However, in spite of his ideals and profession, he was pragmatic, if not downright cynical, about the world in which he lived, “The law does not pretend to punish everything that is dishonest. That would seriously interfere with business.”
Finally, here’s one for all the managers who claim they want their people to ‘think outside the box’ and be more creative, but react negatively if they disagree with the ‘accepted wisdom’, “To think is to differ.”
Twitter, twitter little star,
how I wonder who you are…
You’re not above the world so high,
nor a diamond in the cyber sky.
What twends are up in Twitterland?
Here are a few of the most unusual…
Twitter turned five last Monday, which also happened to be World Poetry Day (sponsored by the United Nations), so, of course, the potential of 140 character poetry and literature is being explored—and argued.
Tweeting offers a good deal of instant gratification in the form or strokes, cheers and feedback, but all that where-I-am and what-I’m-doing is fueling stronger feelings of envy than old school wish-you-were-here cards and emails.
In a new (as far as I know) twist on hiring a Minneapolis ad firm used Twitter to source this summer’s interns.
People often say that the instant responses they get when they ask a large number of people what they think helps them make better decisions. But does it? The answer may surprise you—seems like all that information has a similar effect to ice cream—brain freeze.
In case you don’t feel connected enough via Twitter, Facebook and other social media there’s an app for that. Yes, now several sites offer you the opportunity to share your browser history, so your everybody will know every cyber-move you make. Oh joy…
Finally, on to the sex; and today the sex is courtesy of Zynga, maker of all those cutesy games like FarmVille, CaféVille and, now, FrontierVille. And thanks to its obsession with data and a happy accident, it has updated the old “sex sells” to “innuendo is shared.” Perhaps the next game should be called “Ka-chingVille.”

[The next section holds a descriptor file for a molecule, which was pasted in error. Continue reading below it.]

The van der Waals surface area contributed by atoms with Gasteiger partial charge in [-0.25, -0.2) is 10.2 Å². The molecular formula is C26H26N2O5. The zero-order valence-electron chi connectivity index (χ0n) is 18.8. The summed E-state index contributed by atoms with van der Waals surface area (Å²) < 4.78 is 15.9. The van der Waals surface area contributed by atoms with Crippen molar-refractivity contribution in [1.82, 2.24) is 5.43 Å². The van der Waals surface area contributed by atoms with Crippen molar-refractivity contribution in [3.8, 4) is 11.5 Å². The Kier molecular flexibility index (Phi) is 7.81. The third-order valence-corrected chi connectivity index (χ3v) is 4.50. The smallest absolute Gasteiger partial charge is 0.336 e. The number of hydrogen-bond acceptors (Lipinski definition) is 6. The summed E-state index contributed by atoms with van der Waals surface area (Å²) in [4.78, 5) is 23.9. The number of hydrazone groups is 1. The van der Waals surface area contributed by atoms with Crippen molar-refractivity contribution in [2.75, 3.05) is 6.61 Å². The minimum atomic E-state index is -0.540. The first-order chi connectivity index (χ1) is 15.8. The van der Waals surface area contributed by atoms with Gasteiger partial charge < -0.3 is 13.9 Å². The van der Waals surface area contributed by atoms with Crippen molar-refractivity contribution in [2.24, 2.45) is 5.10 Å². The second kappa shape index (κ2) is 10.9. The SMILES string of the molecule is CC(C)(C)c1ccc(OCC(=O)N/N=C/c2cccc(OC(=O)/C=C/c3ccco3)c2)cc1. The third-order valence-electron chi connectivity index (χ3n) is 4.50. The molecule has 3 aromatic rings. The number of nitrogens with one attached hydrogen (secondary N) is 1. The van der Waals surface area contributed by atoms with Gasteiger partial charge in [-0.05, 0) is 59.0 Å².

Bill Gates emphasizes “work-related learning, arguing that education investment should be aimed at academic disciplines and departments that are “well-correlated to areas that actually produce jobs.””
Steve Jobs says, “It’s in Apple’s DNA that technology alone is not enough — it’s technology married with liberal arts, married with the humanities, that yields us the result that makes our heart sing…”
So is the end goal of education to provide the knowledge, skills and tools to work or to teach critical thinking.
The choice is likely to be described as pragmatic and based on available funding.
Years ago a successful business executive I know commented that if people had full bellies, a job and a bit left over to see a movie now and then at the time of the election, then the party in power would be reelected, but if the reverse was happening they would “throw the bums out.”
There are more sinister reasons to find a positive way to avoid graduating legions of critical thinkers.
Non-thinkers don’t make waves.
Non-thinkers follow the pack.
Non-thinkers are easier to control.
Thinkers are more creative and innovative.
Thinkers are more likely to reject ideology.
Thinkers are more willing to take risks.
You have only to look at what is going on in the world to see the effects of an empty belly and education, formal or not, grounded in questions, not answers.
Win some, lost some is the mantra of business from the largest global enterprise to the newest startup to the micro entrepreneur.
That’s true whether ‘win some’ means a quarter filled with Wall Street plaudits and ‘lose some’ means your stock crashed or ‘win some’ is being able to afford a restaurant dinner after the bills are paid and ‘lose some’ sends you scraping to pay the mortgage.
Winning is easier, often driven as much if not more by the economy than by management skill.
While losing is also affected by the economy, there are enough wins that losing is more about skill—or is it?
Maurice Ewing talks offers up some useful tips on losing your first million. Written for entrepreneurs, it’s applicable to anyone, personally or professionally.